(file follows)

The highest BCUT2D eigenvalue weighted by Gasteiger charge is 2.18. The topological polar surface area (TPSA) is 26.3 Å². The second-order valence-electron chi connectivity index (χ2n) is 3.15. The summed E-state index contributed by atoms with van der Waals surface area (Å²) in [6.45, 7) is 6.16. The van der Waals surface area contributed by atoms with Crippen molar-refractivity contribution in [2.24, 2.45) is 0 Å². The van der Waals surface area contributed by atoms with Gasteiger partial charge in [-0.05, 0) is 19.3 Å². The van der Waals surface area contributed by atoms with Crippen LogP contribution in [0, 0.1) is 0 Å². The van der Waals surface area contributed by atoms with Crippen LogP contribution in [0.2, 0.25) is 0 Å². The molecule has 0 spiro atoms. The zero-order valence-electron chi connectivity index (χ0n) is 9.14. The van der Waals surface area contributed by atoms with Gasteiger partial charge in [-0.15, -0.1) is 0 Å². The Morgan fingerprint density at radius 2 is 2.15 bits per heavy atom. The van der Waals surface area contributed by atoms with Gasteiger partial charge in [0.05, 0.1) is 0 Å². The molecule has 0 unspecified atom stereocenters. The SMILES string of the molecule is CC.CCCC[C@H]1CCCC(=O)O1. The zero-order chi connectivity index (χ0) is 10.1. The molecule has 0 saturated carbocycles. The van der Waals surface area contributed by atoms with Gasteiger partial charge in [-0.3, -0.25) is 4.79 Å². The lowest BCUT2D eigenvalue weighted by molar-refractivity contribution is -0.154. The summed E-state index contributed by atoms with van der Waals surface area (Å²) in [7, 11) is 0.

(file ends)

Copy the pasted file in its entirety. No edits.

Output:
The highest BCUT2D eigenvalue weighted by Gasteiger charge is 2.18. The topological polar surface area (TPSA) is 26.3 Å². The second-order valence-electron chi connectivity index (χ2n) is 3.15. The summed E-state index contributed by atoms with van der Waals surface area (Å²) in [6.45, 7) is 6.16. The van der Waals surface area contributed by atoms with Crippen molar-refractivity contribution in [2.24, 2.45) is 0 Å². The van der Waals surface area contributed by atoms with Gasteiger partial charge in [-0.05, 0) is 19.3 Å². The van der Waals surface area contributed by atoms with Crippen LogP contribution in [0, 0.1) is 0 Å². The van der Waals surface area contributed by atoms with Crippen LogP contribution in [0.2, 0.25) is 0 Å². The molecule has 0 spiro atoms. The zero-order valence-electron chi connectivity index (χ0n) is 9.14. The van der Waals surface area contributed by atoms with Gasteiger partial charge in [-0.15, -0.1) is 0 Å². The Morgan fingerprint density at radius 2 is 2.15 bits per heavy atom. The van der Waals surface area contributed by atoms with Gasteiger partial charge in [0.05, 0.1) is 0 Å². The molecule has 0 unspecified atom stereocenters. The SMILES string of the molecule is CC.CCCC[C@H]1CCCC(=O)O1. The zero-order chi connectivity index (χ0) is 10.1. The molecule has 0 saturated carbocycles. The van der Waals surface area contributed by atoms with Gasteiger partial charge in [-0.3, -0.25) is 4.79 Å². The lowest BCUT2D eigenvalue weighted by molar-refractivity contribution is -0.154. The summed E-state index contributed by atoms with van der Waals surface area (Å²) in [7, 11) is 0.